By Rev. Shonda Nicole Gladden, Vibrant Faith C3 Project Coach and Good to the SOUL, CEO
I have always been interested in athletic events. As a former lead pastor in a small town, I am often nostalgic for the experience of the highs of “Friday Night Lights” when the entire community pressed their way to the local high school gymnasium to cheer on their favorite celebrities, also known as the high school basketball team. Students would dress to impress. Administrators and teachers voluntarily extended their school day to be present. Alumni, many of whom were parents and grandparents of the current team and other students would pull out their class reunion paraphernalia and for a few hours on Friday nights, it didn’t matter which part of town you were from, what your current social economic status was, or if your political viewpoints tended towards red or blue or somewhere in between; on Friday nights everyone was rooting for the same team.
The political climate in the United States and abroad oftentimes causes many people to build up walls of difference- even in congregational settings, but when we consider that we are all called by the Almighty to live into a common, hope filled future of abundance, grace and love, being divisive and competitive is far from ideal. So how can congregations work to cultivate a culture of comradery in a society that is unhealthily competition prone?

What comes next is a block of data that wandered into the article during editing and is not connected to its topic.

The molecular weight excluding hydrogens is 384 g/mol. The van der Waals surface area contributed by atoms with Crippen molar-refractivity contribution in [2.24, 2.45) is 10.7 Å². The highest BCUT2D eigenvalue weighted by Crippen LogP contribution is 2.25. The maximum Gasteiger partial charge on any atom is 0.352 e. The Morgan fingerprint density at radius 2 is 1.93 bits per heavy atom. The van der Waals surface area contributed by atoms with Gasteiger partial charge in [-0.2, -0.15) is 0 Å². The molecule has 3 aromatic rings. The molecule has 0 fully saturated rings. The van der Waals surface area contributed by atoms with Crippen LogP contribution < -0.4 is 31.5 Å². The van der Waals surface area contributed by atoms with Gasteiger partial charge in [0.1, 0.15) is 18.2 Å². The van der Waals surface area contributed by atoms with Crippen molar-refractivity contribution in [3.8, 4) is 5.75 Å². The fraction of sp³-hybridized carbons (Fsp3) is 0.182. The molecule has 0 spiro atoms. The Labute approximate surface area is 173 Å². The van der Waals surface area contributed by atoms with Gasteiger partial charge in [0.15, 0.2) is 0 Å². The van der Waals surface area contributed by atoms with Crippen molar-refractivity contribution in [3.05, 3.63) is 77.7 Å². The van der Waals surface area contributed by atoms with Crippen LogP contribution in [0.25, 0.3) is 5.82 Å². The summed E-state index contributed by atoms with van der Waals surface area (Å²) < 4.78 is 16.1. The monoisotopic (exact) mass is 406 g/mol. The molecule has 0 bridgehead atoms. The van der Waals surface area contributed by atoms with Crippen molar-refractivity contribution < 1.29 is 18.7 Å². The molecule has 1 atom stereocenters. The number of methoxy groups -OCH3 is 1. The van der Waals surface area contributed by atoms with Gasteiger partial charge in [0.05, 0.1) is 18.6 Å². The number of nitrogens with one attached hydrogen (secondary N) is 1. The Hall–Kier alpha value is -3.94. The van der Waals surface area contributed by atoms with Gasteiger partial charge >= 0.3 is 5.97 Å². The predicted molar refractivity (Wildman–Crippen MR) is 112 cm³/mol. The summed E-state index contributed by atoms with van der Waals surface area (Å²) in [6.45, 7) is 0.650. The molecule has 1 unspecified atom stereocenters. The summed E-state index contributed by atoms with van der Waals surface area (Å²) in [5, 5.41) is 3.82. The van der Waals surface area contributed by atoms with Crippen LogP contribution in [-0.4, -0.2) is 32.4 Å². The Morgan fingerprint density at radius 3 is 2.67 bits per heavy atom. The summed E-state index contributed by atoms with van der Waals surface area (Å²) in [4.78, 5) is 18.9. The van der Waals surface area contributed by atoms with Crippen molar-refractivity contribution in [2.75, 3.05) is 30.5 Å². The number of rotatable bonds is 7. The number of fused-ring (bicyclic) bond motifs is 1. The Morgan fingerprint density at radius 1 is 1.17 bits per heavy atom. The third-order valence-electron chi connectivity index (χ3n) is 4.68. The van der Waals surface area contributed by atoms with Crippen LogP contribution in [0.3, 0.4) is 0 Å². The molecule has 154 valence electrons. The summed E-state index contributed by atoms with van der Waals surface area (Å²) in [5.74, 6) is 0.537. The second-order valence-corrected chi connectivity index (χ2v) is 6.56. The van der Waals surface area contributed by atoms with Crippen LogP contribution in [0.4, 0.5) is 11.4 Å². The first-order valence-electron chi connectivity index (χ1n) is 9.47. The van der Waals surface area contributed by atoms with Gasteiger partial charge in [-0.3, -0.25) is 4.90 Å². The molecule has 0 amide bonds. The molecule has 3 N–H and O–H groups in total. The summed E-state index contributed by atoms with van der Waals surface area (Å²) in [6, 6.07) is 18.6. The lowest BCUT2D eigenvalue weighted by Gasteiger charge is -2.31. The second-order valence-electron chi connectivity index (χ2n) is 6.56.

Beth Silvers is one of the C3 Project congregational leaders at Florence Christian Church; she and her co-author, Sarah Stewart Holland, have written a brilliant work entitled, “I Think You’re Wrong (But I’m Listening): A Guide to Grace-Filled Political Conversations.” I believe that their book offers people helpful frameworks for getting beyond language that contributes to division and distraction. In their book they suggest that:
“Engaging with other people is never easy, but it always will be worth it. Engaging with other people about politics is no different. Let yourself take that chance. Let yourself rise to the challenge. Your ability to stretch and grow will surprise you, and so will the people around you. Once people see you as a person willing to have thoughtful, curious, calm discussions, you will have all kinds of interesting conversations that seemed impossible a year ago.”[i]
Creating opportunities for people to converse is one way
that congregations can cultivate the culture of calling in their congregations.
Even more, what we are finding in the C3 Project is that there is a rich
generative energy that exists when congregations not only offer opportunities
for conversations within their local context, but when congregations make space
for interchurch conversations among diverse faith communities, they share
ideas, and spark imagination that is mutually beneficial. Consider your calling
to the church around the corner, or the mosque up the street. Share in a time of curious conversation.
Perhaps you will be pleasantly surprised to find an unlikely comrade.
[i] Holland, Sarah Stewart, and Beth Silvers. I Think You’re Wrong (but I’m Listening): a Guide to Grace-Filled Political Conversations. Nelson Books, 2019, p.17.